The ancient history of Neanderthals in Europe


Share post:

Researchers at the Max Planck Institute for Evolutionary Anthropology in Leipzig, Germany, have retrieved nuclear genome sequences from the femur of a male Neanderthal discovered in 1937 in Hohlenstein-Stadel Cave, Germany, and from the maxillary bone of a Neanderthal girl found in 1993 in Scladina Cave, Belgium. Both Neandertals lived around 120,000 years ago, and therefore predate most of the Neanderthals whose genomes have been sequenced to date.

The ancient history of Neanderthals in Europe
The Maxillary bone of a Neanderthal girl from Scladina Cave, Belgium
[Credit: © J. Eloy, AWEM, Archéologie andennaise]

By examining the nuclear genomes of these two individuals, the researchers could show that these early Neanderthals in Western Europe were more closely related to the last Neanderthals who lived in the same region as much as 80,000 years later, than they were to contemporaneous Neanderthals living in Siberia.

The ancient history of Neanderthals in Europe
The femur of a male Neanderthal from Hohlenstein-Stadel Cave, Germany
[Credit: © Oleg Kuchar, Museum Ulm]

“The result is truly extraordinary and a stark contrast to the turbulent history of replacements, large-scale admixtures and extinctions that is seen in modern human history”, says Kay Prüfer who supervised the study.

The ancient history of Neanderthals in Europe
Scladina Cave [Credit: D. Bonjean, © Archéologie andennaise]

Intriguingly, unlike the nuclear genome, the mitochondrial genome of the Neanderthal from Hohlenstein-Stadel Cave in Germany is quite different from that of later Neanderthals – a previous report showed that more than 70 mutations distinguish it from the mitochondrial genomes of other Neanderthals.

Processing of samples in the ancient DNA laboratory and analysis of the sequencing data generated 
[Credit: Max Planck Institute for Evolutionary Anthropology]

The researchers suggest that early European Neanderthals may have inherited DNA from a yet undescribed population. “This unknown population could represent an isolated Neanderthal population yet to be discovered, or may be from a potentially larger population in Africa related to modern humans”, explains Stéphane Peyrégne who led the analysis.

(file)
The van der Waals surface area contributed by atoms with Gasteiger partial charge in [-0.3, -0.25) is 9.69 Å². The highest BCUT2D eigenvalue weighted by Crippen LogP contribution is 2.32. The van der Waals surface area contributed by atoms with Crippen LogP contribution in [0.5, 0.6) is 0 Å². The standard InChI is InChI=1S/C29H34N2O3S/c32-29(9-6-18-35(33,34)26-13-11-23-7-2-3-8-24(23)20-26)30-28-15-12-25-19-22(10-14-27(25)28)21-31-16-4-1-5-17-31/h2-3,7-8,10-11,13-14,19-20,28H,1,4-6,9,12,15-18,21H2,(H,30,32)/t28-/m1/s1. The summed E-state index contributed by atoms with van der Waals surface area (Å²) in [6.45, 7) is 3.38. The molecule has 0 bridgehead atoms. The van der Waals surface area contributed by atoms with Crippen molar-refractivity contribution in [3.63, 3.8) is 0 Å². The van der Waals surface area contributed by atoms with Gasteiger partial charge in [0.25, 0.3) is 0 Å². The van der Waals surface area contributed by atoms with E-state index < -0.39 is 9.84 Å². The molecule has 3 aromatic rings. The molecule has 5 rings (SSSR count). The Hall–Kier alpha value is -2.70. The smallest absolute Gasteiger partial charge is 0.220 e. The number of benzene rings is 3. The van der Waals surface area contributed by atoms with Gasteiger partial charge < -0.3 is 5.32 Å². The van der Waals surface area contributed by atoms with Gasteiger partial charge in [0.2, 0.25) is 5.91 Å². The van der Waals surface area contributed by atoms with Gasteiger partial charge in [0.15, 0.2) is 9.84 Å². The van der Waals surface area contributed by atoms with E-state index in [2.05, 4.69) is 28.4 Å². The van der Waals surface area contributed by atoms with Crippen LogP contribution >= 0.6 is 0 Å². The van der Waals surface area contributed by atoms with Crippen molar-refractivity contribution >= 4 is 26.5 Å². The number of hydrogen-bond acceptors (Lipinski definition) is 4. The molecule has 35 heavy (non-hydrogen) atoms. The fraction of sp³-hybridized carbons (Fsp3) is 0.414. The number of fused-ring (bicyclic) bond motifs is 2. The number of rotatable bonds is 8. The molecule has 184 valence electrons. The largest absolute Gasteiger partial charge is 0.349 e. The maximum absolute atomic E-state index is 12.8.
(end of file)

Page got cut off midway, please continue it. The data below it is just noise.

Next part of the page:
The study is published in Science Advances.

Source: Max Planck Society [June 26, 2019]



Related articles

More on Did climate change drive prehistoric culture change?

Over the past 13,500 years, humans in what is now America were subjected to dramatic climate changes: an...

Scientists investigate origin of Quaternary valleys in Iberian Peninsula

Geologists at the Centro Nacional de Investigacion sobre la Evolucion Humana (CENIEH) have participated in a paper published...

Predicting human evolution: Teeth tell the story

Monash University-led research has shown that the evolution of human teeth is much simpler than previously thought, and...

New studies reveal deep history of archaic humans in southern Siberia

Oxford University scientists have played a key role in new research identifying the earliest evidence of some of...

Newly sequenced genome of extinct giant lemur sheds light on animal’s biology

Using an unusually well-preserved subfossil jawbone, a team of researchers -- led by Penn State and with a...

The chillest ape: How humans evolved a super-high cooling capacity

Humans have a uniquely high density of sweat glands embedded in their skin--10 times the density of chimpanzees...

Rocking the cradle of humankind

In the peaceful grasslands of northern Tanzania, a frenzy of research is occurring. The Olduvai area (from the...

Human prejudice has ancient evolutionary roots

The tendency to perceive others as "us versus them" isn't exclusively human but appears to be shared by...